Old Habits Die Hard
At a certain point, it’s probably best to stop hoping that a player will ever change from what she has always been. How many pros succeed in transforming themselves, in fixing their flaws and solving their riddles, in the middle of their careers? You can count them on one hand. Sometimes beating No. 1 players and winning major titles isn't enough to manufacture confidence over the long term. As two women have shown this summer, even reaching the summit of the sport, the final at Wimbledon, won't lift your game for long.
The latest player to remind us of this cold hard fact is 24-year-old Petra Kvitova. Watching her refuse to be beaten at Wimbledon, I had held out some small hope that she would take that attitude with her when she left Centre Court. She had been so determined there; why should it be different anywhere else?
But, of course, it has been different. After a month-long break, Kvitova lost her second match in Montreal, to Ekaterina Makarova. Yesterday she lost her first match in Cincinnati, to Elina Svitolina. A pattern has been repeated: In 2011, after winning her maiden Wimbledon title, Kvitova lost in the second round at each of these two events, before going out in the first round of the U.S. Open.
This time even Kvitova was left scratching her head.
“From the beginning I didn’t feel comfortable out there,” said Kvitova, who has struggled in the North American humidity in the past. “I was really trying to fight, but I just wasn’t able to do it today. I’m not sure why. But it happened.”
Credit Kvitova for being honest: When she was asked if she was hitting the ball well in practice, she said “Not really.” You rarely hear that from a player.
So now we know: Petra is still Petra. She says she’s happy she has entered New Haven next week, to get some more match play. Let’s hope she can avoid a repeat from three years ago and win at least one match in New York.
Are we starting to see a pattern from Kvitova’s opponent in the Wimbledon final, Eugenie Bouchard? To start the season, Bouchard reached the semifinals at the Australian Open, then followed it with a first-round loss in Doha and a loss in the qualifying event in Dubai (yes, the world No. 8 was still qualifying as of February). In the spring, she reached the semis at the French Open, then followed it with a first-round loss in ’s-Hertogenbosch. Now, after reaching the final of the year’s third major, she has lost in the opening round in both Montreal and Cincinnati.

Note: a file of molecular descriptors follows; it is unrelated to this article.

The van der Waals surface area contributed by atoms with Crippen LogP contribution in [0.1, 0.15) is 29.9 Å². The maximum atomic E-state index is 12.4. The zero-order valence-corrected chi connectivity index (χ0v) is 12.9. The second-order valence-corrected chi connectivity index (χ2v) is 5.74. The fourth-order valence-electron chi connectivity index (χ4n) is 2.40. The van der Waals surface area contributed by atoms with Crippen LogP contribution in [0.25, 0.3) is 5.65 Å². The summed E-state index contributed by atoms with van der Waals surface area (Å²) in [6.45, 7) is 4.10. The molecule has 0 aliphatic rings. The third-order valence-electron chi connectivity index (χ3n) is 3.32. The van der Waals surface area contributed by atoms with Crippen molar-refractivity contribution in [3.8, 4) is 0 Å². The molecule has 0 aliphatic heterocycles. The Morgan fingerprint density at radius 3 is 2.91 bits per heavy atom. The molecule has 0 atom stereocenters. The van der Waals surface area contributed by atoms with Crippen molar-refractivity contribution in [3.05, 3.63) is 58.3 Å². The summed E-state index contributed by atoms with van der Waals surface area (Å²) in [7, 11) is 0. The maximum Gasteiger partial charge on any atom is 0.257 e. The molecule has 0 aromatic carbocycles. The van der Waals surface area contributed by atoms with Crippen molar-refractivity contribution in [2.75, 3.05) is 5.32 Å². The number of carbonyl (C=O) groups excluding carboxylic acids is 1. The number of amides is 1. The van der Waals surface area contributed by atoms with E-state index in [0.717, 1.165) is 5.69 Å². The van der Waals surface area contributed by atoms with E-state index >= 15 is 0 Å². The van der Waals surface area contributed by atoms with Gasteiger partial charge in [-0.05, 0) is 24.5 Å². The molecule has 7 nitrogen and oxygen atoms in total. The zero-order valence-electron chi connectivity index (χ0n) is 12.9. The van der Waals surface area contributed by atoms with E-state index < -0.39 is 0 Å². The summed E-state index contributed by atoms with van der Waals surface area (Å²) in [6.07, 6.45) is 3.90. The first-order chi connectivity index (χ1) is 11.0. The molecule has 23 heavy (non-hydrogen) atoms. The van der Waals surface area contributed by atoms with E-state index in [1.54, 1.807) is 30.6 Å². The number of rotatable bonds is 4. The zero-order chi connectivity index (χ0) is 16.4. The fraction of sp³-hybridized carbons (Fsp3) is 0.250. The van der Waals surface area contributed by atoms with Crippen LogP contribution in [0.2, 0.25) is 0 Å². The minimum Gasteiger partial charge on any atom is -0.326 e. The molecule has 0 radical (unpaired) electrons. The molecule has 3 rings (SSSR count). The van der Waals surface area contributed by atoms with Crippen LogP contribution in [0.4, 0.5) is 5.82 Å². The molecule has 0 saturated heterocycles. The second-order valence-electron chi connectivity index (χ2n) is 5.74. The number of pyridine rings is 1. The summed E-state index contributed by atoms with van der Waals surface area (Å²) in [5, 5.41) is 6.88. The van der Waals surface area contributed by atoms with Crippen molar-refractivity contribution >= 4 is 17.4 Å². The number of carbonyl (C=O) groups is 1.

There were, if you look for them, extenuating circumstances involved in all of these letdowns. After Australia, Bouchard flew around the world for a Fed Cup tie before finally making it to the Middle East. She’s also not the first player to struggle to make the transition from clay to grass right after Roland Garros. And last night, her opponent, Svetlana Kuznetsova, was no pushover—the two-time Grand Slam champion had won their only other meeting in straight sets.
But this time especially, there has also been a lot of attention, and a lot of media commitments for Bouchard. In her hometown return in Montreal, she seemed uncharacteristically unnerved by the spotlight. There and in Cincinnati, there was a heightened glare: She wasn’t just another player; she was The Game’s Next Star. The 20-year-old Bouchard, after looking so mature and assured at Wimbledon, has looked her age again in these night matches in North America.
Still, from a playing standpoint, she was better in Cincy than she was in Canada. Her serve wasn’t clicking, and those approaches she made look so easy on Centre Court didn’t look so easy last night. Whatever her accomplishments, her ground strokes will never be the smoothest and most natural on tour, and her timing will always go off at some point. Like Kvitova, Bouchard is also probably happy that she’s scheduled to play New Haven next week. As she heads for the East Coast and the U.S. Open, Genie can remember the upside to the pattern she has set in 2014: She has made at least the semis at all three majors so far.
See Thursday’s Order of Play here.
Andy Murray vs. John Isner: Murray leads their head to head 2-0, and with his excellent return, he makes for a tough matchup for the all-serve Isner.
Serena Williams vs. Flavia Pennetta: Two over-30s take the court against each other. Serena is 3-0 against the Italian in completed matches.
Lucie Safarova vs. Simona Halep: Court 3 starts with what would have been the third-place match at Wimbledon.
Roger Federer vs. Gael Monfils: The evening special. Federer leads their head to head 6-2, but Monfils won their last one, in three sets, in Shanghai in 2013. This should be good, as long as the right Monfils is in the house.
Svetlana Kuznetsova vs. Ana Ivanovic: The 14th meeting between the two, dating back to 2005. Ivanovic has won the last three.
Sloane Stephens vs. Jelena Jankovic: They went down to the wire a week ago in Montreal. I'd expect something similar today.
Agnieszka Radwanska vs. Sabine Lisicki: Last week, in their first match since The Drive-By, Radwanska won in three sets. Their power-vs-finesse matches usually go the distance.
Maria Sharapova vs. Anastasia Pavlyuchenkova: Sharapova has been shaky so far this summer. This will be the third meeting of the two Russians in 2014 alone; they split the first two.
Caroline Wozniacki vs. Angelique Kerber: Hopefully the crowds will stay after Federer and La Monf. Both of these women have been playing well of late, and they’re as competitive as it gets. Kerber leads their head to head 5-3.